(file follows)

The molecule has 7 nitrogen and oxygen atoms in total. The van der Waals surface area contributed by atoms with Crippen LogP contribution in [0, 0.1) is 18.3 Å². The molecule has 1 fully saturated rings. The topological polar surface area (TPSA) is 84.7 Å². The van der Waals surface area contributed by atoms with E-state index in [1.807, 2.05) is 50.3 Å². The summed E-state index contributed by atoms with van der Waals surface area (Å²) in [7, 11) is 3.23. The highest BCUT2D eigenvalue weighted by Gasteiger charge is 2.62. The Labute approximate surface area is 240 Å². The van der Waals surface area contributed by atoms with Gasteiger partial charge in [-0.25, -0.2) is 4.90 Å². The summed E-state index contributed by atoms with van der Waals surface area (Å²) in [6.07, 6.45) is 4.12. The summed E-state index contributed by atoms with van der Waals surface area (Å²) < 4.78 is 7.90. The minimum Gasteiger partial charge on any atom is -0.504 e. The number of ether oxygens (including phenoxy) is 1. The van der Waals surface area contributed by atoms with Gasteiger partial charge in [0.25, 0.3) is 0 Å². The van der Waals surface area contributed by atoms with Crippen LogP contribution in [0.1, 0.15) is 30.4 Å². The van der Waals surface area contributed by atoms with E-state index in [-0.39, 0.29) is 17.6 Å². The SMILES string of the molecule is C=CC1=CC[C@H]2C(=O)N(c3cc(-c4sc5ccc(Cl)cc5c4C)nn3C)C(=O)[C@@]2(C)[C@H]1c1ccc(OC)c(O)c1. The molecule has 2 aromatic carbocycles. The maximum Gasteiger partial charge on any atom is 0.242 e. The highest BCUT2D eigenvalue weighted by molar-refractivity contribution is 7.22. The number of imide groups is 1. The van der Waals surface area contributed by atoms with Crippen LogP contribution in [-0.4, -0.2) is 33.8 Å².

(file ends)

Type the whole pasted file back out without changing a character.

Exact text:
The molecule has 7 nitrogen and oxygen atoms in total. The van der Waals surface area contributed by atoms with Crippen LogP contribution in [0, 0.1) is 18.3 Å². The molecule has 1 fully saturated rings. The topological polar surface area (TPSA) is 84.7 Å². The van der Waals surface area contributed by atoms with E-state index in [1.807, 2.05) is 50.3 Å². The summed E-state index contributed by atoms with van der Waals surface area (Å²) in [7, 11) is 3.23. The highest BCUT2D eigenvalue weighted by Gasteiger charge is 2.62. The Labute approximate surface area is 240 Å². The van der Waals surface area contributed by atoms with Gasteiger partial charge in [-0.25, -0.2) is 4.90 Å². The summed E-state index contributed by atoms with van der Waals surface area (Å²) in [6.07, 6.45) is 4.12. The summed E-state index contributed by atoms with van der Waals surface area (Å²) < 4.78 is 7.90. The minimum Gasteiger partial charge on any atom is -0.504 e. The number of ether oxygens (including phenoxy) is 1. The van der Waals surface area contributed by atoms with Gasteiger partial charge in [0.25, 0.3) is 0 Å². The van der Waals surface area contributed by atoms with Crippen LogP contribution in [0.1, 0.15) is 30.4 Å². The van der Waals surface area contributed by atoms with E-state index in [-0.39, 0.29) is 17.6 Å². The SMILES string of the molecule is C=CC1=CC[C@H]2C(=O)N(c3cc(-c4sc5ccc(Cl)cc5c4C)nn3C)C(=O)[C@@]2(C)[C@H]1c1ccc(OC)c(O)c1. The molecule has 2 aromatic carbocycles. The maximum Gasteiger partial charge on any atom is 0.242 e. The highest BCUT2D eigenvalue weighted by molar-refractivity contribution is 7.22. The number of imide groups is 1. The van der Waals surface area contributed by atoms with Crippen LogP contribution in [-0.4, -0.2) is 33.8 Å².